"Sisoes, great among the ascetics, stood before the tomb of Alexander, Emperor of the Greeks, who at one time had shone with glory; and horrified by the inexorable passing of time and the vanity of this transient world, "Lo!" he cried aloud, "beholding thee, O Grave, I fear the Judgment of God and I weep, for the common destiny of all mankind come to mind!... O Death, who can escape thee?"
In its All-Russian Council of the year 2000, the Russian Orthodox Church issued a lengthy document which addressed a number of contemporary issues, and one of them was the issue of artificial life support and euthanasia. Feeding a person, as in the case of Terri Schiavo, is NOT artificial life support. But the question comes, where should the line be drawn. I believe this text did an excellent job of doing just that:
XII. 8. The practice of the removal of human organs suitable for transplantation and the development of intensive care therapy has posed the problem of the verification of the moment of death. Earlier the criterion for it was the irreversible stop of breathing and blood circulation. Thanks to the improvement of intensive care technologies, however, these vital functions can be artificially supported for a long time. Death is thus turned into dying dependent on the doctor's decision, which places a qualitatively new responsibility on contemporary medicine.
Holy Scriptures treats death as the separation of the soul from the body (Ps. 146:4; Lk. 12:20). Thus it is possible to speak about a continuing life as long as an organism functions as a whole. The prolongation of life by artificial means, in which in fact only some organs continue to function, cannot be viewed as obligatory and in any case desirable task of medicine. Attempts to delay death will sometimes prolong a patient's agony, thus depriving him of the right to «honourable and peaceful» death, for which the Orthodox Christian solicit the Lord during the liturgy. When intensive care becomes impossible, its place should be taken by palliative aid (anaesthetisation, nursing and social and psychological support) and pastoral care. All this is aimed to ensure the true humane end of life couched in by mercy and love.
The Orthodox understanding of an honourable death includes preparation for the mortal end, which is considered to be a spiritually significant stage in the life of a person. A patient surrounded with Christian care can experience in the last days of his life on earth a grace-giving change brought about by a new reflection on his journey and penitent anticipation of eternity. For the relatives of a dying man and for medical workers, an opportunity to nurse him becomes an opportunity to serve the Lord Himself. For according to the Saviour's word, «inasmuch as ye have done it unto one of the least of these my brethren, ye have done it to me» (Mt. 25:40). The attempt to conceal from a patient the information about the gravity of his condition under the pretext of preserving his spiritual comfort often deprives a dying person of an opportunity to be consciously prepared for death and to find spiritual consolation in participation in the Sacraments of the Church. It also darkens his relations with relatives and doctors with distrust.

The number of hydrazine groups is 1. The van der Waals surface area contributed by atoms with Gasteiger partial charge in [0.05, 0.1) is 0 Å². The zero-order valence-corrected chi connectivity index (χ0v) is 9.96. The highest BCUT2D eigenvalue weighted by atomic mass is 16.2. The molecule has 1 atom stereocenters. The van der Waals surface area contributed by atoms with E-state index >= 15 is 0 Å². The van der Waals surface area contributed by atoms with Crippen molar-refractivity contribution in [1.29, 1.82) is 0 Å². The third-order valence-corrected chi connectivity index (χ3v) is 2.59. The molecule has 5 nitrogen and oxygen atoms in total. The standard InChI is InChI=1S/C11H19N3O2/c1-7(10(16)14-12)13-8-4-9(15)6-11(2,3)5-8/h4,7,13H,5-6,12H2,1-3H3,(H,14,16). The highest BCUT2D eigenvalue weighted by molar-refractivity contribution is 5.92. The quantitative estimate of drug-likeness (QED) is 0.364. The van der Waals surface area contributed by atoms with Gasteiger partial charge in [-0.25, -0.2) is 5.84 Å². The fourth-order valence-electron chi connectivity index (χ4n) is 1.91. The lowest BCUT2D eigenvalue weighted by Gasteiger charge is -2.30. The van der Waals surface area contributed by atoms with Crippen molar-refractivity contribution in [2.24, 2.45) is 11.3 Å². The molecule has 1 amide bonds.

Death throes cannot be always effectively alleviated with anaesthetics. Aware of this, the Church in these cases turns to God with the prayer: «Give Thy servant dispensation from this unendurable suffering and its bitter infirmities and give him consolation, O Soul of the righteous» (Service Book. Prayer for the Long Suffering). The Lord alone is the Master of life and death (1 Sam. 2:6). «In his hand is the soul of every living thing, and the breath of all mankind» (Job 12:10). Therefore, the Church, while remaining faithful to God's commandment «thou shalt not kill» (Ex. 20:13), cannot recognise as morally acceptable the widely-spread attempt to legalise the so-called euthanasia, that is, the purposeful destruction of hopelessly ill patients (also by their own will). The request of a patient to speed up his death is sometimes conditioned by depression preventing him from assessing his condition correctly. Legalised euthanasia would lead to the devaluation of the dignity and the corruption of the professional duty of the doctor called to preserve rather than end life. «The right to death» can easily become a threat to the life of patients whose treatment is hampered by lack of funds.
Therefore, euthanasia is a form of homicide or suicide, depending on whether a patient participates in it or not. If he does, euthanasia comes under the canons whereby both the purposeful suicide and assistance in it are viewed as a grave sin. A perpetrator of calculated suicide, who «did it out of human resentment or other incident of faintheartedness» shall not be granted Christian burial or liturgical commemoration (Timothy of Alexandria, Canon 14). If a suicide is committed «out of mind», that is, in a fit of a mental disease, the church prayer for the perpetrator is allowed after the case is investigated by the ruling bishop. At the same time, it should be remembered that more often than not the blame for a suicide lies also with the people around the perpetrator who proved incapable of effective compassion and mercy. Together with St. Paul the Church calls us: «Bear one another's burdens, and so fulfil the law of Christ» (Gal. 6:2).